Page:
Push To Call

Best Yarra Valley Wines that aren’t Pinot Noir 

We’re pretty big Pinot Noir fans over at Wine Compass (see our favourite Oregon Pinots and our Top 5 Yarra Valley Pinots), particularly with the wonderful selection of Yarra Valley Pinots available at our fingertips, but there are some other really beautiful varieties coming from this region which we think deserve a bit of the limelight.

Here are just a few of the wines coming from the Yarra Valley that aren’t Pinot Noir, and some of the winemakers who are showcasing that this region of Victoria has the climatic and geographical diversity to suit so much more that one grape variety.


Okay, the Yarra Valley is probably known for it’s Chardonnay as much as its Pinot Noir, but we still wanted to give it some love since we tend to go on about Pinot. The cooler climate of this part of Victoria paired with early picking makes for a Chardonnay that isn’t overly buttery and big – many retain a good amount of acidity, and still pack notes of citrus, stone fruits and florals. These wines seem to be less heavily oaked than they once were, too. They can handle ageing, becoming more rich and complex over time. There are really countless beautiful Chardonnays coming from the region, so it’s worth trying you way around to see what you like. I personally love the Chardonnay from Giant Steps.

The Yarra Valley is know for its Pinot Noir and Chardonnay, but other varietals do really well in this cool yet protected region of Victoria 

Sauvignon Blanc

This is an underdog of the region – the styles of Sauvignon Blanc coming out of the Yarra Valley have warm, tropical fruits on the nose but are really nicely rounded and are very easy drinking with just a bit of a chill. Some Yarra Valley producers are giving their Sauvignon Blanc a bit of time in oak, which mellows some of the juicy fruit and makes for a white wine well-matched with seafood. Coldstream Hills does Sauvignon Blanc that comes from a particularly cool part of the region, with a majority of the fermentation and aging in French oak, and some time on the lees – it provides plenty of texture, aroma and spice.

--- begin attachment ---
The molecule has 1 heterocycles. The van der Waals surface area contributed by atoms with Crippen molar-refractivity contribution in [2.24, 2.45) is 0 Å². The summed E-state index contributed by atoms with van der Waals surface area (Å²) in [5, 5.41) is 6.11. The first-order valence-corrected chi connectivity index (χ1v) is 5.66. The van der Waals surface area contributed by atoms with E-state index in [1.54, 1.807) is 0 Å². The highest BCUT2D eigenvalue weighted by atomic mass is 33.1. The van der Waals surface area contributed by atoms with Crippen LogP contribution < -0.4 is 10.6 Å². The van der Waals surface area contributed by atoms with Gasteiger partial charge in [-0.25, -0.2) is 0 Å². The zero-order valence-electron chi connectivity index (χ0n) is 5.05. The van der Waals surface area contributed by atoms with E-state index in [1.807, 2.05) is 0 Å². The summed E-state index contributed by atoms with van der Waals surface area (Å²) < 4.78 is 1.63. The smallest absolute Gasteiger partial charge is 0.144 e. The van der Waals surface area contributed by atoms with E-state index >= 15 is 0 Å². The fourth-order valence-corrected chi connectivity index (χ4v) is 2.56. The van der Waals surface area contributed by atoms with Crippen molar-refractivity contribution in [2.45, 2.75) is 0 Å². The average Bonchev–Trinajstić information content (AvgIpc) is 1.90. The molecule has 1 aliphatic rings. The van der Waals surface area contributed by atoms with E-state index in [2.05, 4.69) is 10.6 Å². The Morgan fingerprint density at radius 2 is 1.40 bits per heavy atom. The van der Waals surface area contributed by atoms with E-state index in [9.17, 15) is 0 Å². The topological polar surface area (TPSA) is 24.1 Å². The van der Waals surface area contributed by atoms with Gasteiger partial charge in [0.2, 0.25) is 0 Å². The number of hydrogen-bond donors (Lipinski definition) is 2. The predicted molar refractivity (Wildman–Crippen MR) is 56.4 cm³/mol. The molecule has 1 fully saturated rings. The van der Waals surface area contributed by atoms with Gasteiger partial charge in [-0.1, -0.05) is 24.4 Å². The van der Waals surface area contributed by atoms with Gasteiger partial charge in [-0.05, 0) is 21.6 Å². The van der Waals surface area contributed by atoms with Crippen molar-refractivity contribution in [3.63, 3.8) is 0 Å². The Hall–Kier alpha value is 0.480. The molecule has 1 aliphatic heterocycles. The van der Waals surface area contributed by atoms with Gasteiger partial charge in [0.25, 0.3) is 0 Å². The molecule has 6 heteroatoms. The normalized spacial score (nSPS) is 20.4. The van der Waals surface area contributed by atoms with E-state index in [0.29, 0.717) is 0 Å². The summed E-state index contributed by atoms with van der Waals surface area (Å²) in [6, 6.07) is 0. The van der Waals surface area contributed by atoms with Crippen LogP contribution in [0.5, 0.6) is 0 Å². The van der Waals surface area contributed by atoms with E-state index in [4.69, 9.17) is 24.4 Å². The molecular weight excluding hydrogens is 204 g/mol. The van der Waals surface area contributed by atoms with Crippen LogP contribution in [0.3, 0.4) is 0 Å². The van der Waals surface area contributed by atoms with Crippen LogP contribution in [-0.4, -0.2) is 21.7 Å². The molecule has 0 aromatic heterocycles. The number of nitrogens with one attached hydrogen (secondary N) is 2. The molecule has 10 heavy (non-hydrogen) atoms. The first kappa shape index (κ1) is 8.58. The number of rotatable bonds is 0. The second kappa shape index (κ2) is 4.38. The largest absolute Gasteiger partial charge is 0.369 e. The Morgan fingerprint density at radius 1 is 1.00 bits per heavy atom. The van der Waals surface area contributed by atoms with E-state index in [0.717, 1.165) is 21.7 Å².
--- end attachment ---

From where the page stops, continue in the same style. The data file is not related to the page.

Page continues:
Coldstream Hills produce a Sauvignon Blanc from the cooler, upper parts of the Yarra Valley – it is bright, structured and complex, ideally enjoyed with a meal

Pinot Gris

Another variety that’s taken less seriously than the Chardonnay and Pinot Noirs, but it does deserve our attention. Yarra Valley Pinot Gris are round, rich, fruity and fresh – pretty much everything I want in a white wine. Clean and full, these are a good alternative to Chardonnays, particular during the warmer months. De Bortoli’s La Bohème is very nice, as is Innocent Bystander’s Sauvignon Blanc – a little grassy, with pear and green apples, but still crisp, acidic and structured. As Pino Gris trends to be fuller and sweeter than Pinot Grigio (one of the reasons I like it from this cooler climate) it is best when paired with rich foods (think entrées of pâté, cured meats and cheeses).


Vineyards in the lower part of the Yarra Valley receive just the right amount of warmth and protection to grow Shiraz. These conditions allow winemakers to create something that develops into an intense and peppery wine, even a bit smoky, without going too big. These beautifully balanced wines do well with food. Punt Road and Oakridge are both notable producers for me.

For more about the Yarra Valley, check out our tours page or read about our five favourite lunch stops.

For more interesting wine stuff, follow us on:

Follow Us
Latest posts by Adam Nicholls (see all)
Inline Feedbacks
View all comments
Would love your thoughts, please comment.x